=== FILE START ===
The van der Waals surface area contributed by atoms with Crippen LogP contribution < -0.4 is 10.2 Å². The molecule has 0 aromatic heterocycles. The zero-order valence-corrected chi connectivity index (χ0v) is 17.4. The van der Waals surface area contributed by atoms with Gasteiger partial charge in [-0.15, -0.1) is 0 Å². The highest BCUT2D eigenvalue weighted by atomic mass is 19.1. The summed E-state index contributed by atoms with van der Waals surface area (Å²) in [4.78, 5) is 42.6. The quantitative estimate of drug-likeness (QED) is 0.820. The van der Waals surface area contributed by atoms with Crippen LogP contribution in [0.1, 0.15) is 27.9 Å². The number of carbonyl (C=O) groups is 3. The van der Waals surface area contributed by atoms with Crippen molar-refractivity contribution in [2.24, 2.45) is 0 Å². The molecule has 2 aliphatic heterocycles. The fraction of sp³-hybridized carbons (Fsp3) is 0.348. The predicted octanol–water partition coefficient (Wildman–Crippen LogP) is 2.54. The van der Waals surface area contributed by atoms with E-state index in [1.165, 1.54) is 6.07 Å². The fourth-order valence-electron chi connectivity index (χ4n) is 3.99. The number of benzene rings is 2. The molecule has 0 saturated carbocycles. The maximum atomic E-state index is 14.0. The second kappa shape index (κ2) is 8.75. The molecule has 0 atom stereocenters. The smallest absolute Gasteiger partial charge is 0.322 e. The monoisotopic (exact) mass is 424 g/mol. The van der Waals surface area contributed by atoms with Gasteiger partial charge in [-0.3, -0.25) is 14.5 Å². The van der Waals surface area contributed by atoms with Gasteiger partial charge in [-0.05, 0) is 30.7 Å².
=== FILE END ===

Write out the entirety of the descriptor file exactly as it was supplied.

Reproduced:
The van der Waals surface area contributed by atoms with Crippen LogP contribution < -0.4 is 10.2 Å². The molecule has 0 aromatic heterocycles. The zero-order valence-corrected chi connectivity index (χ0v) is 17.4. The van der Waals surface area contributed by atoms with Gasteiger partial charge in [-0.15, -0.1) is 0 Å². The highest BCUT2D eigenvalue weighted by atomic mass is 19.1. The summed E-state index contributed by atoms with van der Waals surface area (Å²) in [4.78, 5) is 42.6. The quantitative estimate of drug-likeness (QED) is 0.820. The van der Waals surface area contributed by atoms with Crippen LogP contribution in [0.1, 0.15) is 27.9 Å². The number of carbonyl (C=O) groups is 3. The van der Waals surface area contributed by atoms with Crippen molar-refractivity contribution in [2.24, 2.45) is 0 Å². The molecule has 2 aliphatic heterocycles. The fraction of sp³-hybridized carbons (Fsp3) is 0.348. The predicted octanol–water partition coefficient (Wildman–Crippen LogP) is 2.54. The van der Waals surface area contributed by atoms with E-state index in [1.165, 1.54) is 6.07 Å². The fourth-order valence-electron chi connectivity index (χ4n) is 3.99. The number of benzene rings is 2. The molecule has 0 saturated carbocycles. The maximum atomic E-state index is 14.0. The second kappa shape index (κ2) is 8.75. The molecule has 0 atom stereocenters. The smallest absolute Gasteiger partial charge is 0.322 e. The monoisotopic (exact) mass is 424 g/mol. The van der Waals surface area contributed by atoms with Gasteiger partial charge in [-0.3, -0.25) is 14.5 Å². The van der Waals surface area contributed by atoms with Gasteiger partial charge in [-0.05, 0) is 30.7 Å².